I was not prepared for this memoir. In my brain I was thinking the theme was World War II, but I was in for a surprise. This memoir takes you on the journey of two sisters, Susan and Edna. They both have a disability. Susan’s is not visible, but Edna’s is. They were very close, but in social situations Susan isn’t quite sure how to get Edna to fit in, but Edna will strike up a conversation with anyone. Susan shares how hers and Edna’s relationship morphs after Edna is sent away to a special school. This is during the era of the 50’s when there weren’t special schools close to home.
As an adult Edna lives in a community for other adults like herself who help out and live with caretakers that also live there. While Susan is living her life on the outside she wonders how Edna is doing. When her and their parents visit Edna, she realizes how much of an impact Edna has on others.
I received a complimentary digital copy of Edna’s Gift by Susan Rudnick from She Writes Press care of NetGalley. The views are my own and of my own will. This book is not an emotionally easy read. Getting help for those with a disability has changed a lot since the 50’s and 60’s, yet this book taught how important it is to help be a voice for those who may be not able to express as well, or as clearly on what they want and need. I’m glad Susan wrote about Edna’s life and her own life. Thank you for giving Edna a voice.
Elizabeth Wood finds herself being her mom’s advocate when her mom’s cancer comes back. Elizabeth’s mom has recently discovered the world of BDSM and blossomed sexually in her later years. Elizabeth is supportive of her mom exploring her sexual freedom after Elizabeth’s dad passed away when she was little.
This memoir is Elizabeth’s journey through the world of hospitals, rehab and learning to be the eyes and ears for her mom when she is too, sick to advocate for herself. How can one still fully be allowed to be a daughter and yet have to be the role of the adult when your parent isn’t in a place to make big life decisions?
What would you do if you were searching for makeup for your mom in her usual makeup bag and instead of finding a particular lipstick you discover a black dildo? Elizabeth is still shocked and yet fascinated to continue to uncover her mom’s new exploration into the world of BDSM when she goes by her mom’s apartment to bring a few things her mom needs.
Elizabeth discusses how with the parent child relationship we never discuss or contemplate that our parents have sexual lives and are sexual beings. When it comes to having to get treated at a hospital does the system take into account a patient’s sexuality and need for intimacy wether with a partner, or solo?
I received my complimentary digital copy of Bound by Elizabeth Anne Wood from NetGalley and a complimentary physical copy from Smith Publicity. The views are mine and of my own accord. This memoir portrays the emotionally tough decisions that encompass cancer treatment, the interesting world of coming to terms that your parent does have a sex life and still needs intimacy when going through treatment. The topic of BDSM is outside my vanilla comfort zone, but I think this book is a must read. I think socially we do need to promote the full care of a patient in taking into account their needs need to be met not just medically, but that the patient’s sexuality needs to be taken into account. Just because a patient may be nearing towards end of life doesn’t mean their libido has turned off.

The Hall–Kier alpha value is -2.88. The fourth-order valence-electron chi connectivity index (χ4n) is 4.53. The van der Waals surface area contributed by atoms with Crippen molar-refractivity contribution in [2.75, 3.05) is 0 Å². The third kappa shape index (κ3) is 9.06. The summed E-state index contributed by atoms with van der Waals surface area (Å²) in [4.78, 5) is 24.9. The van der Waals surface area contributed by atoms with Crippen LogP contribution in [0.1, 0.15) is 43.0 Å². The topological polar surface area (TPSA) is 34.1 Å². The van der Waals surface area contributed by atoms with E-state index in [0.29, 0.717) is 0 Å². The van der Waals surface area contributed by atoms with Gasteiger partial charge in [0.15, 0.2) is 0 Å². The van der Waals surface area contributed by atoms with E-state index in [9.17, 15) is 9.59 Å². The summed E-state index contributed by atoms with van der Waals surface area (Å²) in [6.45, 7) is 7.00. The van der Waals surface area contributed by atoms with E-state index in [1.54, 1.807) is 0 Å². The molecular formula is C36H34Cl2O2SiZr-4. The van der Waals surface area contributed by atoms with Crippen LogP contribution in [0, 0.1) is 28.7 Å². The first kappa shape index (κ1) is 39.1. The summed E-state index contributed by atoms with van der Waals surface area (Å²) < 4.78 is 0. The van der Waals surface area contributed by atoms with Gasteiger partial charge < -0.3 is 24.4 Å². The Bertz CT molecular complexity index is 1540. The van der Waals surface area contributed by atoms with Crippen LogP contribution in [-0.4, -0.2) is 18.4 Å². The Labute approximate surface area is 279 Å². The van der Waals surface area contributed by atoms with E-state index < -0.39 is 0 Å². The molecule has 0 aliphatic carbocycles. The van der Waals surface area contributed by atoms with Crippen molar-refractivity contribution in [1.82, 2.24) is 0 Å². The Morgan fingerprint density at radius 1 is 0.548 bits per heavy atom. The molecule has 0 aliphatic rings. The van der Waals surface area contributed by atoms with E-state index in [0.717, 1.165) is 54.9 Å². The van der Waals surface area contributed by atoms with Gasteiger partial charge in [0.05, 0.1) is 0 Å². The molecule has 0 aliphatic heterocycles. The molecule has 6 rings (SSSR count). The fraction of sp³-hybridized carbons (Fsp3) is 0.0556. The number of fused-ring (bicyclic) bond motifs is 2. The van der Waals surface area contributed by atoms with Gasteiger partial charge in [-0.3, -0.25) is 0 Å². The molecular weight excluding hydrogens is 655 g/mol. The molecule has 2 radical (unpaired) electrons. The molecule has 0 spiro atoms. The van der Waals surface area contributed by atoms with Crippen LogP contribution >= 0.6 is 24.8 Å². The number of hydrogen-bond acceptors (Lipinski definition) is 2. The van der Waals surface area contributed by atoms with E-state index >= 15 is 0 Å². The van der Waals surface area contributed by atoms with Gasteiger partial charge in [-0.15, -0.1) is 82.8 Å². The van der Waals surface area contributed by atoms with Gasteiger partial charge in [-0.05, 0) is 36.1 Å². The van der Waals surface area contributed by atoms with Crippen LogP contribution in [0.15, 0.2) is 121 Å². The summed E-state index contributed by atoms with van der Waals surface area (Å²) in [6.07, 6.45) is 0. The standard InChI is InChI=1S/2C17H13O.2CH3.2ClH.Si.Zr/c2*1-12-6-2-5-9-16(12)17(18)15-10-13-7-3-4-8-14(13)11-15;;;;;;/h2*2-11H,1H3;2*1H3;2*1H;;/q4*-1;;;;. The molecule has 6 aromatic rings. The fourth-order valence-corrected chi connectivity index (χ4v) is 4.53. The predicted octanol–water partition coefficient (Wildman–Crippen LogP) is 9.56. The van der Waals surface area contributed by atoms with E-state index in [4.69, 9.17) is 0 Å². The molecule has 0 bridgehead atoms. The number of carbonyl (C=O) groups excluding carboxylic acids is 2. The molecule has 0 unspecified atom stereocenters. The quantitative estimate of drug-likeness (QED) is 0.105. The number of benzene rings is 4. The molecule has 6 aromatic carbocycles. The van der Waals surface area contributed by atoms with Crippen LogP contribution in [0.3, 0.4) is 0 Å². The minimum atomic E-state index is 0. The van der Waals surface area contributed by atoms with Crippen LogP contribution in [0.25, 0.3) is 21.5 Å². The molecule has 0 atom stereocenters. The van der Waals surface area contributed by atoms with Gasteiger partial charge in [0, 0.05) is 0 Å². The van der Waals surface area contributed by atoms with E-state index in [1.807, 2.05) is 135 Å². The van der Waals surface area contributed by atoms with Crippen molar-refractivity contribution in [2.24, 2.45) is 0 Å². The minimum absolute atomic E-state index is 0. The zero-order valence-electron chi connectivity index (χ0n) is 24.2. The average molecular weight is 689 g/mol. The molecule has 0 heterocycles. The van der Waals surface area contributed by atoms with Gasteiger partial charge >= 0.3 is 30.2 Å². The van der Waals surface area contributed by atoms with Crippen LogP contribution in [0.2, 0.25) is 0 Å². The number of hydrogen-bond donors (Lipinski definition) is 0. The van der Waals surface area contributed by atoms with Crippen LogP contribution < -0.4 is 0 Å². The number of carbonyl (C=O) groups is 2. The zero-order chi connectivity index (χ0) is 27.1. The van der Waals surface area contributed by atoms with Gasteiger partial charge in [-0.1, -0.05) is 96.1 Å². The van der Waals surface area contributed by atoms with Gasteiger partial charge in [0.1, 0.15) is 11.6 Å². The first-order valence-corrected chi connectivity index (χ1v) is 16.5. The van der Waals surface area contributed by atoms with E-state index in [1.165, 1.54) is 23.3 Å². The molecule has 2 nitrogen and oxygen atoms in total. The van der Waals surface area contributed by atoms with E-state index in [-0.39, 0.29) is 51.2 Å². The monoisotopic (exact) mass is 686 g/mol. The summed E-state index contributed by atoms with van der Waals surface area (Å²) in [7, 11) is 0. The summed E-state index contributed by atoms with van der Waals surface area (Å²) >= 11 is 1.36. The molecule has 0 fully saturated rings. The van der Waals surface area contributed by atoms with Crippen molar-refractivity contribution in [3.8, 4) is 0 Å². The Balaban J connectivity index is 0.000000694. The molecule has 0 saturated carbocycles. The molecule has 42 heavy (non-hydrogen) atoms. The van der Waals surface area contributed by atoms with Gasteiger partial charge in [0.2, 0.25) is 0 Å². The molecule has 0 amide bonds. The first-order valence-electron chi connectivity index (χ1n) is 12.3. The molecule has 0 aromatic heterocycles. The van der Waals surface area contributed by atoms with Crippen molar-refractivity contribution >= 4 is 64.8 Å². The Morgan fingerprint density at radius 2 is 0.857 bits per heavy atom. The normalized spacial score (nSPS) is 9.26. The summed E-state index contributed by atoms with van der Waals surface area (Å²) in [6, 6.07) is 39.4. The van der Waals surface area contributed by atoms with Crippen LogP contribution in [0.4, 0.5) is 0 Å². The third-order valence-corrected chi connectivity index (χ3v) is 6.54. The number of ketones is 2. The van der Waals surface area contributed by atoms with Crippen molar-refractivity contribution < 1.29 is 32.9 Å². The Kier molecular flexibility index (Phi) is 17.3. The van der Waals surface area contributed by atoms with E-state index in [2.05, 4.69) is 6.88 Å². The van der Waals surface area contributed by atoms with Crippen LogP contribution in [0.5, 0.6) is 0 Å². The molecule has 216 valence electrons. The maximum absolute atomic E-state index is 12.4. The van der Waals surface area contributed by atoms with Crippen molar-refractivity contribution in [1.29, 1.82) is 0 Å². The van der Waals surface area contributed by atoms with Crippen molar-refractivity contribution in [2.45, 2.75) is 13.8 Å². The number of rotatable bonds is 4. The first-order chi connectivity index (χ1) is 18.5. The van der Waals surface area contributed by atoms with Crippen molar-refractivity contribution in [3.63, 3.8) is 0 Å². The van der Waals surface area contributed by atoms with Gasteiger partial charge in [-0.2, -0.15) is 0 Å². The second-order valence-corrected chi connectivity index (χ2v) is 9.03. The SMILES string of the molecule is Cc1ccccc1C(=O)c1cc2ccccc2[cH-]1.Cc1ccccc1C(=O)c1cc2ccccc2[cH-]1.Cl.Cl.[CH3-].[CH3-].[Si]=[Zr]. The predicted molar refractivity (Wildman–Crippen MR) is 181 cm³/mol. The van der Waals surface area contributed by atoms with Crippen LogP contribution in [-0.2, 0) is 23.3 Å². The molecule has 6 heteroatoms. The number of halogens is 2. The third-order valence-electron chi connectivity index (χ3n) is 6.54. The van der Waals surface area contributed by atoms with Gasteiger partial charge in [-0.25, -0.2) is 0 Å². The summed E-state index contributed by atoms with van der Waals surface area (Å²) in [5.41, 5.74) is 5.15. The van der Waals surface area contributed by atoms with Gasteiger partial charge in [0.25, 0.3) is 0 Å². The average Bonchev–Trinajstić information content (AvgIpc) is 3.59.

Shunned will break you. This memoir of faith, struggle and rebirth will have you on the edge of your seat. The author, Linda A. Curtis, was raised a JehovahWitness. She was the good girl, a Pioneer putting in many hrs of door to door evangelism. She never envisioned herself going down the road of doubt until one such door to door encounter had her hearing her message from the viewpoint of the receiver. Linda knows doubting is dangerous, but are worldly people that bad? Is what she’s been taught something her conscious can live with? Shunned is Linda’s journey to find out what happens when you step out of your assigned religious box.
If you are questioning the religion you were brought up in then Shunned just might be the book for you. Linda is honestly raw in her account of her journey. This book had me laughing, crying and cringing. There were times I just wanted to sit and weep along with Linda. I, myself, was not raised Jehovah Witness, but I know what it’s like to have your set beliefs ingrained in your brain and to step outside that belief is scary.
I did study with a Pioneer a few years ago for a few months. It was fascinating and intriguing. I felt challenged to explain why I believe what I do, which I think is good. The Pioneer I studied with thought for sure I was a Jehovah Witness because of my Bible knowledge, but I reassured her I was raised Protestant. Their study materials are impressive and they are highly organized. When I came out I pulled away from my studies because I know their view on homosexuality. I had hoped said Pioneer would still be my friend. A real friend. Sadly nope. As soon as I backed away it was like she never contacted me. When I reached out to check in I was advised I knew where I could find her. The Kingdom Hall. As long as I showed interest then you’d think she viewed me as a close friend, but as soon as that opportunity went away then I got black listed. Did she truly care about my spiritual walk and soul? Honestly I don’t think so. It came across as a numbers game. Glad I stepped back.
I received my free ARC of Shunned from NetGalley care of She Writes Press. This book has to be my number one 2018 book. It’s brilliant, respectful, insightful and most of all hopeful. Thank you Linda for sharing your heart.